Managing Debt During a Texas Divorce
Debt is stressful enough on its own, and leaves you beholden to people outside of your control who probably don’t care about you. Factor in a divorce, and you have an explosive situation. Debt is frustrating, and can snowball quickly out of control—a lot like divorce. So what happens to your debt during a divorce? Here’s what you need to know.
Who Pays the Debt?
The court will first look at when the debt accrued and who was responsible for the debt. Factors such as who managed the asset will be relevant, particularly if one spouse claims the other drove the couple into debt.
In most cases, debt accrued during the marriage will be treated as community property. So if you have a special circumstance—such as a spouse who drove the family into debt—you should talk to your lawyer about this. Community property is subject to an equitable division, which means that you’ll both probably end up liable for some portion of the debt.
Equitable, Not Equal
Note that equitable division does not mean equal. The court probably won’t split the debt down the middle. Instead, it will look at factors such as:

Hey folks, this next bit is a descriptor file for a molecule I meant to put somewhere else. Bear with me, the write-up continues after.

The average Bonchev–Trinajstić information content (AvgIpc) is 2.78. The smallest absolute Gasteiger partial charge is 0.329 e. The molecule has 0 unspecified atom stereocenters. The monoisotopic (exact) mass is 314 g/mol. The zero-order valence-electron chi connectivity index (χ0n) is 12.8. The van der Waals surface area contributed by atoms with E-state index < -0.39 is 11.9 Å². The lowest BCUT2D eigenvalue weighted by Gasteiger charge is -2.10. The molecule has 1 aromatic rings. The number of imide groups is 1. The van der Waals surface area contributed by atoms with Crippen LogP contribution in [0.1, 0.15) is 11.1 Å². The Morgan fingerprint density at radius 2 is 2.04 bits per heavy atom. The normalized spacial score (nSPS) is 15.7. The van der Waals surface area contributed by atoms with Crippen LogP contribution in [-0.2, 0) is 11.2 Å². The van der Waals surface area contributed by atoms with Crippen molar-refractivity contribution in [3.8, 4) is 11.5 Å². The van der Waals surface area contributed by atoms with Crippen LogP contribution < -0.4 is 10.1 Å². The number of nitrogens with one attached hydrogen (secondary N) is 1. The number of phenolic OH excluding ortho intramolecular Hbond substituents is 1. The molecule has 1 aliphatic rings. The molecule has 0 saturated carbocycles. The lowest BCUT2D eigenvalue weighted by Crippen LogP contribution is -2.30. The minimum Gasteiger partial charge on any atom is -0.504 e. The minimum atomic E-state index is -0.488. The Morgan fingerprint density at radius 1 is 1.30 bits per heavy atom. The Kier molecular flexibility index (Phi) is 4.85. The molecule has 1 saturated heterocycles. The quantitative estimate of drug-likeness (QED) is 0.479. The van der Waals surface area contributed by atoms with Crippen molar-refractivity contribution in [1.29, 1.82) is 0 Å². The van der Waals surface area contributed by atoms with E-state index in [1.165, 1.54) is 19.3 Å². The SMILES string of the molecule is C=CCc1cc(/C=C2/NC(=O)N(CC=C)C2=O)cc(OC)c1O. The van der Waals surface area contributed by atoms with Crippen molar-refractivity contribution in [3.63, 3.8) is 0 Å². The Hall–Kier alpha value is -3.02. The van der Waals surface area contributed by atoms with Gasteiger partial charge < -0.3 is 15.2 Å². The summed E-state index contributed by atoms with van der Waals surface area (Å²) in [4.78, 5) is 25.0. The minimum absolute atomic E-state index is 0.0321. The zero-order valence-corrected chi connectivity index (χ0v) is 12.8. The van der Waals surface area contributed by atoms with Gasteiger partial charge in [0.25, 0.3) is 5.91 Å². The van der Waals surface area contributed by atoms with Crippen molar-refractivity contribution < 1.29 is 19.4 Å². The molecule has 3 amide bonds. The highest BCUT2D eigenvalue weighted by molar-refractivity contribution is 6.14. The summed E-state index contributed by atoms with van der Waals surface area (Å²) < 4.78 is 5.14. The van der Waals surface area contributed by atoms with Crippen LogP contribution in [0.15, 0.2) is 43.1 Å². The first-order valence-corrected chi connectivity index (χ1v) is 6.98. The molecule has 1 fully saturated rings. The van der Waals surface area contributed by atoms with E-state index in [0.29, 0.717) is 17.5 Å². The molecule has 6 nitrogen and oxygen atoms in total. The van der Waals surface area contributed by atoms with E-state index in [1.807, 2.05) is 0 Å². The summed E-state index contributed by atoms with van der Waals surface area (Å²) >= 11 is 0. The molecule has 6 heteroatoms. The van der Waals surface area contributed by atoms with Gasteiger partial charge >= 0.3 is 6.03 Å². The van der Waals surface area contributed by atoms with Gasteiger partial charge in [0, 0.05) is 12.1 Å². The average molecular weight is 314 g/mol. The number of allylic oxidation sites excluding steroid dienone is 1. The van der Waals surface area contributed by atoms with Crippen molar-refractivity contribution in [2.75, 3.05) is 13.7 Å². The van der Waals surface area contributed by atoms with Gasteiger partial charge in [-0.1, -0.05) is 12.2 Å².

- How much money each spouse makes, and their ability to pay the debt
- The earning capacity of each spouse
- Each spouse’s role in accumulating the debt
- Assets each spouse receives in the divorce
If possible, consider settling to achieve a fair division. Often you can get something extra by taking on more debt. For example, if you’re willing to take on the lion’s share of the family debt, you might be able to convince your spouse to let you keep the house or car. If you don’t care about these assets, it might be wise to get your spouse to take on more of the debt.
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